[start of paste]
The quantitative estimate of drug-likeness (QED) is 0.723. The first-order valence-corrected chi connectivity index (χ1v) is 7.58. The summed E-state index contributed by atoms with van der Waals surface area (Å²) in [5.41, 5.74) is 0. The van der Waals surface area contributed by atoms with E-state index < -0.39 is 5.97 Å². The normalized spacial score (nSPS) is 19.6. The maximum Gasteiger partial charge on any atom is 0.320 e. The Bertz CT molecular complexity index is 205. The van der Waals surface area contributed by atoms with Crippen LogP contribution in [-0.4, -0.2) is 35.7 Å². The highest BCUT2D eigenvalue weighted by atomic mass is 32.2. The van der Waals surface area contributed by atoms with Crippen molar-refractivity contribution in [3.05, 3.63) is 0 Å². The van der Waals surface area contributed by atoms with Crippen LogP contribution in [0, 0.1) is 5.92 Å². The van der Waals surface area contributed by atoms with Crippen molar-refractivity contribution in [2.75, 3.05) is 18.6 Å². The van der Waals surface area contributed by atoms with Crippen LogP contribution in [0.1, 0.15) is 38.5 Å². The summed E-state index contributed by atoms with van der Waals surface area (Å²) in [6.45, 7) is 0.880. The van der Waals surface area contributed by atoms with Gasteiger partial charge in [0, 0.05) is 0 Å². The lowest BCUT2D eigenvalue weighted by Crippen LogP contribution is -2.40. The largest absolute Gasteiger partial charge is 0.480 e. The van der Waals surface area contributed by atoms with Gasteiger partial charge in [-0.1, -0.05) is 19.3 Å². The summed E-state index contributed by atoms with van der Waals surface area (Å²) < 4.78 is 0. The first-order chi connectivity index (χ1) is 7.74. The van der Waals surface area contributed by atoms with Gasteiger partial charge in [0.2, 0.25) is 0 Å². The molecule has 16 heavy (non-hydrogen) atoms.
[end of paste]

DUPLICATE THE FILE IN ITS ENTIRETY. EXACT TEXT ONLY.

The quantitative estimate of drug-likeness (QED) is 0.723. The first-order valence-corrected chi connectivity index (χ1v) is 7.58. The summed E-state index contributed by atoms with van der Waals surface area (Å²) in [5.41, 5.74) is 0. The van der Waals surface area contributed by atoms with E-state index < -0.39 is 5.97 Å². The normalized spacial score (nSPS) is 19.6. The maximum Gasteiger partial charge on any atom is 0.320 e. The Bertz CT molecular complexity index is 205. The van der Waals surface area contributed by atoms with Crippen LogP contribution in [-0.4, -0.2) is 35.7 Å². The highest BCUT2D eigenvalue weighted by atomic mass is 32.2. The van der Waals surface area contributed by atoms with Crippen molar-refractivity contribution in [3.05, 3.63) is 0 Å². The van der Waals surface area contributed by atoms with Crippen LogP contribution in [0, 0.1) is 5.92 Å². The van der Waals surface area contributed by atoms with Crippen molar-refractivity contribution in [2.75, 3.05) is 18.6 Å². The van der Waals surface area contributed by atoms with Crippen LogP contribution in [0.1, 0.15) is 38.5 Å². The summed E-state index contributed by atoms with van der Waals surface area (Å²) in [6.45, 7) is 0.880. The van der Waals surface area contributed by atoms with Gasteiger partial charge in [0, 0.05) is 0 Å². The lowest BCUT2D eigenvalue weighted by Crippen LogP contribution is -2.40. The largest absolute Gasteiger partial charge is 0.480 e. The van der Waals surface area contributed by atoms with Gasteiger partial charge in [-0.1, -0.05) is 19.3 Å². The summed E-state index contributed by atoms with van der Waals surface area (Å²) < 4.78 is 0. The first-order chi connectivity index (χ1) is 7.74. The van der Waals surface area contributed by atoms with Gasteiger partial charge in [0.2, 0.25) is 0 Å². The molecule has 16 heavy (non-hydrogen) atoms.